There are now millions of gophers – Go programmers around the world.
Why Go is so popular among Devs?
Basically, Go is a very efficient language. By combining the existing C / C ++ resources with easy code readability like Python and pearl, it conquers more and more front-end and back-end developers.
And the numbers don’t lie. According to a recent survey on StackOverFlow in 2020, the result shows that Go is one of the most loved and desired programming languages among developers.
Being a compiled, statically typed language, it’s much faster than interpreted options and also offers most of the performance benefits.
Pavan Belagatti, A DevOps Enthusiast at https://dev.to/ created this list about the reasons for Go popularity.
- Is a statically typed, compiled language; hence you can easily catch problems early on.
- Compiles instantly to machine code, so it makes the edit/refresh cycle relatively fast, and still reasonably efficient machine code is produced.
- Is designed in such a way that it makes it easy to write highly concurrent, networked programs.
- Comes with a lot of built-in infrastructure to support testing; you can effortlessly define and test modules; this further strengthens engineering discipline.
- Go’s cross-platform hallmarks make porting code very easy, and this is the most significant advantage of Go.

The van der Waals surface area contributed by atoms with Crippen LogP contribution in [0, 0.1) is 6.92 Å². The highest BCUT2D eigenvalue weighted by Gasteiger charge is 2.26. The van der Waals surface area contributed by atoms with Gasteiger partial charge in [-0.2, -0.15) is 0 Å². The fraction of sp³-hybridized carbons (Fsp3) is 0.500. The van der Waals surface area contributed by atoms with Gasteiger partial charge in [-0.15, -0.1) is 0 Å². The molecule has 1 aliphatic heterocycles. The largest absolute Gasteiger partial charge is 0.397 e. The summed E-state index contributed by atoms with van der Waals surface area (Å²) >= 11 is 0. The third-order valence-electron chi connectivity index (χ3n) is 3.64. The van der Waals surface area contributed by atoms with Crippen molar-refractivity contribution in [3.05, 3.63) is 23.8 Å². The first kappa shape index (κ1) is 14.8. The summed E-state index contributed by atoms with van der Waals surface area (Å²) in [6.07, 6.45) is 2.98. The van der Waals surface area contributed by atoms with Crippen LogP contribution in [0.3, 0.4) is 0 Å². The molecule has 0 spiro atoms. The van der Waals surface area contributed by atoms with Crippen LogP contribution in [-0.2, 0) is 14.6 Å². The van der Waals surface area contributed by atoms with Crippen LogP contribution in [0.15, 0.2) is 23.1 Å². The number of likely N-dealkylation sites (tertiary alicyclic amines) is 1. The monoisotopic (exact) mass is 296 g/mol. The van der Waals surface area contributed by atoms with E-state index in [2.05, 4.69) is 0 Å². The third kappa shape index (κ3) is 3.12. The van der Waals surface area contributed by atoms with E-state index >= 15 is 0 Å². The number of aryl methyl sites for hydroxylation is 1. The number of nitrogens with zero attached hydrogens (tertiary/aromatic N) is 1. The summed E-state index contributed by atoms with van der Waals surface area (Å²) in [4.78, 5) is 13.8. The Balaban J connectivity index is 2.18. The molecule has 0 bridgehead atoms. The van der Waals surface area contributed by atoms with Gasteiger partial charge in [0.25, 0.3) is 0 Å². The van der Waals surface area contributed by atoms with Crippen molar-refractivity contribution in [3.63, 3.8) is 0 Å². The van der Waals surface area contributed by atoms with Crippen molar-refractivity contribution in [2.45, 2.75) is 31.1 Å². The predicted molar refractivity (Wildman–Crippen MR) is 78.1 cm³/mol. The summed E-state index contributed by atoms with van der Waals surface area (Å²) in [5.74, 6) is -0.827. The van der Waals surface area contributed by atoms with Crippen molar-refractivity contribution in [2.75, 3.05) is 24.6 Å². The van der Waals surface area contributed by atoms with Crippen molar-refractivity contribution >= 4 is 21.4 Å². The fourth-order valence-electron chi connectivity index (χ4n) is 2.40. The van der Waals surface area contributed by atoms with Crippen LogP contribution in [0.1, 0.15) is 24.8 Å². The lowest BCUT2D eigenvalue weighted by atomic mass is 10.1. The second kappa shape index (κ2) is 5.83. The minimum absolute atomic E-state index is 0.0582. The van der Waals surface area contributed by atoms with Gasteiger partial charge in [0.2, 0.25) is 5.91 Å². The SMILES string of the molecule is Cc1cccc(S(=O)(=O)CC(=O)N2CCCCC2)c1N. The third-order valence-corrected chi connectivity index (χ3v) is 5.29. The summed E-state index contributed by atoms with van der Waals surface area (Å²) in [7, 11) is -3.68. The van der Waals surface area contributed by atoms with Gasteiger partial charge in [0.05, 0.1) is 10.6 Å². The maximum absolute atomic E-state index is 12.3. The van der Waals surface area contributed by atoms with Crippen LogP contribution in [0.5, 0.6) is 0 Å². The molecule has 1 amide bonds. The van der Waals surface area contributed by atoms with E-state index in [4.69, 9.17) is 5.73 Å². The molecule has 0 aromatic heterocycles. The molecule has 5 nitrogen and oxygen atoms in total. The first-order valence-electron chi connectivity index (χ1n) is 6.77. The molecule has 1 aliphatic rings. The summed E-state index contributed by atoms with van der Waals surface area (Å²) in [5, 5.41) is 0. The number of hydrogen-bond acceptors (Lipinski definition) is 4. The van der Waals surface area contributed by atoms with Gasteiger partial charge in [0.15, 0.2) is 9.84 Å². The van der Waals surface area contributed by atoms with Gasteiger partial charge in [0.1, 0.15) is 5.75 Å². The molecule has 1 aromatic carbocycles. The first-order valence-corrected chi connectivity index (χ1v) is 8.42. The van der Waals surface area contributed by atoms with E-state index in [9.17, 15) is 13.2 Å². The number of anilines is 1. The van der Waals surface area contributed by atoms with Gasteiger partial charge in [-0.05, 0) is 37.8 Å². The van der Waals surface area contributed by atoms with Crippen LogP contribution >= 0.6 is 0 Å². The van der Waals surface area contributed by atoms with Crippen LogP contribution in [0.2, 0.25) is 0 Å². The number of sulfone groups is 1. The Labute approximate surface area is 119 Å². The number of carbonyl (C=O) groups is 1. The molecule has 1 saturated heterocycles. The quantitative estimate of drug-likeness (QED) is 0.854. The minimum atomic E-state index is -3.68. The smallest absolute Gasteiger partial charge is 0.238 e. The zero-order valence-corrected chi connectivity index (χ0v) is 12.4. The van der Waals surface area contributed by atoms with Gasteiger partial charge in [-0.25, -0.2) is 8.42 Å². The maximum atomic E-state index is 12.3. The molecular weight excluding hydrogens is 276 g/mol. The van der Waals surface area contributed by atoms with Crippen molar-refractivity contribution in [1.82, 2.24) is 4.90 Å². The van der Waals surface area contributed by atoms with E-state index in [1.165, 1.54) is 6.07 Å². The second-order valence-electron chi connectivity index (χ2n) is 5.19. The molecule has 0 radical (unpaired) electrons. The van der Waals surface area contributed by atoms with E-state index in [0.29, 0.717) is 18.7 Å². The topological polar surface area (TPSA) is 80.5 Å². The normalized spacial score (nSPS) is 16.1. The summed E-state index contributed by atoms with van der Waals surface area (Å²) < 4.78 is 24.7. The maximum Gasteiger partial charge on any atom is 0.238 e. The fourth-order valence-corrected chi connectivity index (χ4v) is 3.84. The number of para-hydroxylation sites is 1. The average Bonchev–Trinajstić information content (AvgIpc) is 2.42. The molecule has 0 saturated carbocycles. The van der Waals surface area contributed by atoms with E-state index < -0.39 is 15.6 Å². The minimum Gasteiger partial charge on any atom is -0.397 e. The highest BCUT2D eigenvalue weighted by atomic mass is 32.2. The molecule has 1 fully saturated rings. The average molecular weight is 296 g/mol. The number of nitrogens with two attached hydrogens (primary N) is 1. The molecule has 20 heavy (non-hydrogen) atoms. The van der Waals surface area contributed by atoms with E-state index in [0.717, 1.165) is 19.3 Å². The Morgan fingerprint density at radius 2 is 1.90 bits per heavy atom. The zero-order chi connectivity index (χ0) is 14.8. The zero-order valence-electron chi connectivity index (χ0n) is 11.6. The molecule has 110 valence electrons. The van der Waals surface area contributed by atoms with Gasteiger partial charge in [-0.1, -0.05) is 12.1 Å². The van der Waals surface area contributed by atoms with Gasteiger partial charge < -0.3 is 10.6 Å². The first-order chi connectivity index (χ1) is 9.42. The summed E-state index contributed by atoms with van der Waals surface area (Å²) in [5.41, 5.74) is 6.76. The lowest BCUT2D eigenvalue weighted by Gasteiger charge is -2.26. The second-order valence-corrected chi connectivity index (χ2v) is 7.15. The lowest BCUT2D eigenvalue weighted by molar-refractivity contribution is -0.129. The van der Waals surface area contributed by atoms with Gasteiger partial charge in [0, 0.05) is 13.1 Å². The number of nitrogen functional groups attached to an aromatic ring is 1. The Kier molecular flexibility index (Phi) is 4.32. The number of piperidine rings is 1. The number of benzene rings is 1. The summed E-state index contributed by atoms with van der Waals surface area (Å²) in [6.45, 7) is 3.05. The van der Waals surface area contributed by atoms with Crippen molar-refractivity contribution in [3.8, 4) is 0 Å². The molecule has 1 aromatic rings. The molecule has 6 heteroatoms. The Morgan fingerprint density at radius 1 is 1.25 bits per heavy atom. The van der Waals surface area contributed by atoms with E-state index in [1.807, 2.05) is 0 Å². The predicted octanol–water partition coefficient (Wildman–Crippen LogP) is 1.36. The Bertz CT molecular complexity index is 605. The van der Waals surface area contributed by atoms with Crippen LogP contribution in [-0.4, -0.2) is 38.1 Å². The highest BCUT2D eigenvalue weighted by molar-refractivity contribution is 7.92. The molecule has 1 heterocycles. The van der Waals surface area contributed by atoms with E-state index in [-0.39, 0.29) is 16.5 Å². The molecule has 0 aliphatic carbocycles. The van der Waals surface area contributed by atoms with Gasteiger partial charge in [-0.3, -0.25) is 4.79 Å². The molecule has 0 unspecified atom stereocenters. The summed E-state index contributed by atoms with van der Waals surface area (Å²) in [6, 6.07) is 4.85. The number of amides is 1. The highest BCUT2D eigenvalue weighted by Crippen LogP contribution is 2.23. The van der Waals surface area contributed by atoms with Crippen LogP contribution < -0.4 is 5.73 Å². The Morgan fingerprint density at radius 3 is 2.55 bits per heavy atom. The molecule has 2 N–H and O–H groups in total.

- Go gives opinionated formatting, linting & vet tool as a default part of the package, and the Go compiler even enforces things like unused variables. This makes it a professional language.
- Go’s native support for concurrency and parallelism is what makes it so special. This makes Go a perfect language for applications that require heavy concurrent and/or parallel processing, networking, massive computing, etc.
- Go is the best for cloud compatibility. Go is featured with a better garbage collection facility, good network package & solving the problem of unused variables, multi and cross-culture compilers.
Which companies use Go, and what is the average Golang Developer salary?
As a developer, the main quest for success is to find good jobs in the job market. Being a freelancer or a full-time employee requires searching for open positions around the world.